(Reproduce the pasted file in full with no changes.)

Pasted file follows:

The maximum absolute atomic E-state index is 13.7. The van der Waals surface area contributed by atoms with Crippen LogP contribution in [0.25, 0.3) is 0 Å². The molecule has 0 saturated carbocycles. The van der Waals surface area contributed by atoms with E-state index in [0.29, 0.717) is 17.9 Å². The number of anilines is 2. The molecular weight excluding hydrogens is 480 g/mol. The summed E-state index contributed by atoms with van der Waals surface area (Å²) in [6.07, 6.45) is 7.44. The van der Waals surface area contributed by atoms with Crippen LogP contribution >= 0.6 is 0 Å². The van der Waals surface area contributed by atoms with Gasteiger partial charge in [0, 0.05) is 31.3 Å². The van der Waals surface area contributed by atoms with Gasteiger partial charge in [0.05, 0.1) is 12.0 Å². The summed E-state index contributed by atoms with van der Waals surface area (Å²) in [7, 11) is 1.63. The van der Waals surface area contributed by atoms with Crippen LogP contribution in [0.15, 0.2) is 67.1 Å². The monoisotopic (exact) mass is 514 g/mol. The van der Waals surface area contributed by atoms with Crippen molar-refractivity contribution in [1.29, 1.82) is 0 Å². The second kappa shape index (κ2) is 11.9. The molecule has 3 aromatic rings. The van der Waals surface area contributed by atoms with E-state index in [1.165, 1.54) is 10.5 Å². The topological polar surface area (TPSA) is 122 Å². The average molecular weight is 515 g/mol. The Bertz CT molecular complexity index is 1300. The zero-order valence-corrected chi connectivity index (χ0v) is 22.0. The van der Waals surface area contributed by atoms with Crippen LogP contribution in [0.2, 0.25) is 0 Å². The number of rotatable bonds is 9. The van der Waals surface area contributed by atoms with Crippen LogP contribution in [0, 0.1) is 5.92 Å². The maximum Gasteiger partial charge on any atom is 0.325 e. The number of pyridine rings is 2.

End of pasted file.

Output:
The maximum absolute atomic E-state index is 13.7. The van der Waals surface area contributed by atoms with Crippen LogP contribution in [0.25, 0.3) is 0 Å². The molecule has 0 saturated carbocycles. The van der Waals surface area contributed by atoms with E-state index in [0.29, 0.717) is 17.9 Å². The number of anilines is 2. The molecular weight excluding hydrogens is 480 g/mol. The summed E-state index contributed by atoms with van der Waals surface area (Å²) in [6.07, 6.45) is 7.44. The van der Waals surface area contributed by atoms with Crippen LogP contribution >= 0.6 is 0 Å². The van der Waals surface area contributed by atoms with Gasteiger partial charge in [0, 0.05) is 31.3 Å². The van der Waals surface area contributed by atoms with Gasteiger partial charge in [0.05, 0.1) is 12.0 Å². The summed E-state index contributed by atoms with van der Waals surface area (Å²) in [7, 11) is 1.63. The van der Waals surface area contributed by atoms with Crippen LogP contribution in [0.15, 0.2) is 67.1 Å². The monoisotopic (exact) mass is 514 g/mol. The van der Waals surface area contributed by atoms with Crippen molar-refractivity contribution in [1.29, 1.82) is 0 Å². The second kappa shape index (κ2) is 11.9. The molecule has 3 aromatic rings. The van der Waals surface area contributed by atoms with E-state index in [1.165, 1.54) is 10.5 Å². The topological polar surface area (TPSA) is 122 Å². The average molecular weight is 515 g/mol. The Bertz CT molecular complexity index is 1300. The zero-order valence-corrected chi connectivity index (χ0v) is 22.0. The van der Waals surface area contributed by atoms with Crippen LogP contribution in [0.2, 0.25) is 0 Å². The number of rotatable bonds is 9. The van der Waals surface area contributed by atoms with Crippen LogP contribution in [0, 0.1) is 5.92 Å². The maximum Gasteiger partial charge on any atom is 0.325 e. The number of pyridine rings is 2.